Also, as a fan of who enjoyed the subbed version, I made a point to watch the entirety of Season One with the dub cast. I can sing accolades for Daisuke Ono’s reading of the demon butler, Sebastian, but there is much to be said about John Tatum and the rest of the English voice acting team, too. The English dub lends itself to the ability to play around with accents–ranging from the posh, “upstairs” tones of Ciel and Sebastian, to something a little more “downstairs” (IE. Cockney) with Ciel’s quirky household staff.
And yes, sometimes accents can be seen as a “hammy” element to a dub, however, I find the inclusion of pseudo-British accents fitting for the highly romanticized Victorian setting. Accents aside, the English-dub does a great job with translating the script, and the voice actors behind some of the series’ more eccentric characters provide great performances, without falling into ham-tastic, over-the-top territory.
In addition to improved visuals and talented voice work for both the Japanese and English casts, the Black Butler Blu-Ray comes with a few great features. There are the “standard” extra features, such as the textless opening and closing, as well as production commentary from the English voice cast, as well as what I feel is a premium feature (especially for the die hard fans): a special OVA episode, His Butler, Performer, in both the English dub and Japanese subs. This cute little short has plenty of Shakespearean puns and cameo appearances by the entire cast.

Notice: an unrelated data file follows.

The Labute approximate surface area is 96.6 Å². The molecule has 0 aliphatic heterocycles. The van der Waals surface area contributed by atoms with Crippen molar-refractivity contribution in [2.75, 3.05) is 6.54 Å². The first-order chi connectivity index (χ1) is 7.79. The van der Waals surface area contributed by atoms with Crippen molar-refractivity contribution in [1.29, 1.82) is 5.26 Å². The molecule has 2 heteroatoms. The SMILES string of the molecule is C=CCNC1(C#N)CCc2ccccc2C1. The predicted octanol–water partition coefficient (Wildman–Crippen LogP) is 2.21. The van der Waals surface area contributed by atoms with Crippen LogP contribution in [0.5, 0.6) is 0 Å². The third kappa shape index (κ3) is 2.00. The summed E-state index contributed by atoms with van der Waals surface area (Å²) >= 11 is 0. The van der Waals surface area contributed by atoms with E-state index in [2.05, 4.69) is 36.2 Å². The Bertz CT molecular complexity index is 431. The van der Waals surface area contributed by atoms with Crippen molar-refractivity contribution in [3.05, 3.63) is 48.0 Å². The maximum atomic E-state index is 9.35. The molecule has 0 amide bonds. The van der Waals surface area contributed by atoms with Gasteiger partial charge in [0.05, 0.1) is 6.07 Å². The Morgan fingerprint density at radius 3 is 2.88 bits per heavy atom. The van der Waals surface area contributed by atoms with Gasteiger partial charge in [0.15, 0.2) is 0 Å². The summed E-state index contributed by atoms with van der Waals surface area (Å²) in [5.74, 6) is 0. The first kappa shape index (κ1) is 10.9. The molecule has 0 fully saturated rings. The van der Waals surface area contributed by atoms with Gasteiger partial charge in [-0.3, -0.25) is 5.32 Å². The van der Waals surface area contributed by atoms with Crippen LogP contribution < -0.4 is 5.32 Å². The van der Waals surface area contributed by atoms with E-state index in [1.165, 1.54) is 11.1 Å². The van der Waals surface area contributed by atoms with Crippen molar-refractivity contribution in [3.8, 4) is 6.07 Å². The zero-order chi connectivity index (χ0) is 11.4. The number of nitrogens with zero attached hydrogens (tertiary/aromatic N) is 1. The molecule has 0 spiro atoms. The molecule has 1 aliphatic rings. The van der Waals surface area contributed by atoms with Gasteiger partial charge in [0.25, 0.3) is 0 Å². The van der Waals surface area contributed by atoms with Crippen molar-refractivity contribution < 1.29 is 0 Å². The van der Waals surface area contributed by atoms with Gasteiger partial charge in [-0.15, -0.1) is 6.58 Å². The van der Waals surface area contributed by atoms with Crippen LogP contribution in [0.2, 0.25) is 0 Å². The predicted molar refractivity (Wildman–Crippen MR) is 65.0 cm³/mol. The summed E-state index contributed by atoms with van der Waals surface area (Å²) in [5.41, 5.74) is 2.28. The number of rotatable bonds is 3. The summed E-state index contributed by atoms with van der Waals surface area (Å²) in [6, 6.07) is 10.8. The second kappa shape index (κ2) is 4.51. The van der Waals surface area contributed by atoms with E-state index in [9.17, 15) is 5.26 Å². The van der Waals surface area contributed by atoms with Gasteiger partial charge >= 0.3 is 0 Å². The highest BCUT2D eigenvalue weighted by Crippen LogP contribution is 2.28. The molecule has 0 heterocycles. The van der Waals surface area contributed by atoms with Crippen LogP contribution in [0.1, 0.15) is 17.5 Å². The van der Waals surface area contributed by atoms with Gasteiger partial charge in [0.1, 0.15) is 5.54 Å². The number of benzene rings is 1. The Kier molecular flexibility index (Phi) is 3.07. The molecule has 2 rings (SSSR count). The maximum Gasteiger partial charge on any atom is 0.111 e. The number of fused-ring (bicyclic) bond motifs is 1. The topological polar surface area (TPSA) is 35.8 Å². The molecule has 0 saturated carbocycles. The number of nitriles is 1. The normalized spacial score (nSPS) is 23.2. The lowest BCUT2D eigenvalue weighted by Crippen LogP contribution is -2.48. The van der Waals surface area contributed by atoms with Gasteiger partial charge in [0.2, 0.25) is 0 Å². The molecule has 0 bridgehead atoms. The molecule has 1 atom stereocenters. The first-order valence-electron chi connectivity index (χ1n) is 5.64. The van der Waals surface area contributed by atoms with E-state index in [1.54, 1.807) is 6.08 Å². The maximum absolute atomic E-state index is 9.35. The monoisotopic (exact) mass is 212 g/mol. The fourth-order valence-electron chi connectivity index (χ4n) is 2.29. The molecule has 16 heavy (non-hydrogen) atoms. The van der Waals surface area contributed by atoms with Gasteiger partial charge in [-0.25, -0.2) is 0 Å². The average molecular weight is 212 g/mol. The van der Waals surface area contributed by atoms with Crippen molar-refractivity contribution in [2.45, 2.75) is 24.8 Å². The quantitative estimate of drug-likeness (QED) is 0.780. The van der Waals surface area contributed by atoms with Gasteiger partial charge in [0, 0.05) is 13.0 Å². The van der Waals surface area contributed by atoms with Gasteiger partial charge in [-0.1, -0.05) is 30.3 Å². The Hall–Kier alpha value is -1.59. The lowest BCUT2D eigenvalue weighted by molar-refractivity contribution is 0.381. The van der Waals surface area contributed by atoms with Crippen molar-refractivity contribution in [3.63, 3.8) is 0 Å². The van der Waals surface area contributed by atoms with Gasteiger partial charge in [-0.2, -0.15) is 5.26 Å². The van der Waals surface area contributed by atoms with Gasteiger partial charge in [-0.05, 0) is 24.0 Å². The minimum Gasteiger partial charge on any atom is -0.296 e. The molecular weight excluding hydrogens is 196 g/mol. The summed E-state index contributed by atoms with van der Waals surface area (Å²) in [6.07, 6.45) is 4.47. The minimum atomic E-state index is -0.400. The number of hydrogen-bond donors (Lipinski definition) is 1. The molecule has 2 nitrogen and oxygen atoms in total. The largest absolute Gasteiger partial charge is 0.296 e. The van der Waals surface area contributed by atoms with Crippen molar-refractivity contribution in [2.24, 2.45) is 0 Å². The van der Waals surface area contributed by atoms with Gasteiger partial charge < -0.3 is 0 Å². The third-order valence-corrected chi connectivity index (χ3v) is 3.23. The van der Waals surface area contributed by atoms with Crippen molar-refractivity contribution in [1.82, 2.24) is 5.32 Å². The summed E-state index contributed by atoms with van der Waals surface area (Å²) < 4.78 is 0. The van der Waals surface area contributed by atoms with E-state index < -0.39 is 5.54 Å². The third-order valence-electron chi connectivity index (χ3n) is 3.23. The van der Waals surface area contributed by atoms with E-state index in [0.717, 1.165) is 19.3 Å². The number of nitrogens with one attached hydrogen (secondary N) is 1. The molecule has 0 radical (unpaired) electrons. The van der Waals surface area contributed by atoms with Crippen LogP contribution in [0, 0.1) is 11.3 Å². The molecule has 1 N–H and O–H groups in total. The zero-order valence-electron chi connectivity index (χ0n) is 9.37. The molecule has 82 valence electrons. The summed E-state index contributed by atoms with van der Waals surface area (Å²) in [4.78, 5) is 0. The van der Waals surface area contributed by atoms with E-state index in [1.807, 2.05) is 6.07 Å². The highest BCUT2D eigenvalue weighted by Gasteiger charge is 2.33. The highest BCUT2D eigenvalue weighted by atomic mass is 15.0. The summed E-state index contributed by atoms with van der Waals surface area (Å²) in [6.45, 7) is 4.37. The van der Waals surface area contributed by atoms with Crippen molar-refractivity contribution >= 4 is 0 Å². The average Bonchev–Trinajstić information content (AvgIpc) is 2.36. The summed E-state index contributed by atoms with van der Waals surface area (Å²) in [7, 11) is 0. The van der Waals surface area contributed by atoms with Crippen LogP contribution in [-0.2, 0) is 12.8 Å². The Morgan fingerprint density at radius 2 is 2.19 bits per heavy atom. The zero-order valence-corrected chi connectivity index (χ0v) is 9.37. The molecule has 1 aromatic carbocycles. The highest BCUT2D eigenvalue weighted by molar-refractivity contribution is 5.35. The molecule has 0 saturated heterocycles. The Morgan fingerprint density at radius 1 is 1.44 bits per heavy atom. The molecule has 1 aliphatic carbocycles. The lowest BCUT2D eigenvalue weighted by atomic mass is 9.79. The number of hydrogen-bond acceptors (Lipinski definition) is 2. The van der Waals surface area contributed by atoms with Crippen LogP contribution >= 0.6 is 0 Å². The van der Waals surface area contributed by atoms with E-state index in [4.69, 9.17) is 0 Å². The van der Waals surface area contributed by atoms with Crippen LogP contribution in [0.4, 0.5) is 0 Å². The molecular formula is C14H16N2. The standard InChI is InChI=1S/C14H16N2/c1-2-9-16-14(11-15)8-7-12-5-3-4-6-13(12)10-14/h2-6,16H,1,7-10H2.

With its combination the Gothic Lolita aesthetic with a revenge plot set out in a decadent, romanticized version of Victorian England, Black Butler takes rather disparate thematic threads and weaves together something that is certainly a unique viewing experience. Thus, while Black Butler is a bit of a hard-sell–since it’s not necessarily grim-dark, but not necessarily light-hearted–I think it’s a series that is worthy to check out.
-Excellent visual upgrade that lovingly embraces Black Butler’s gothic-lolita style with crisp animation.
-Pretty impressive voice cast for both English dubs and the original line-up; Daisuke Ono is a fan-favorite for bringing Sebastian to life and John Tatum similarly brings out Sebastian’s charm.
-For diehard fans, “His Butler, Performer” is included for some Shakespearean fun! Other extras include production commentary and textless songs such as SiD’s lovely earworm OP, Monochrome Kiss.
– I also did mention the slash bait, and the subtle slashy hints between characters mostly features around adults, but also tows the line with some slight shotacon–specifically with the relationship between young Ciel and Sebastian (Who is certainly a much older gentleman, being a demon and all). Though slash isn’t the main focus of Black Butler, the continuous bait is understandably a theme that can be off-putting to some.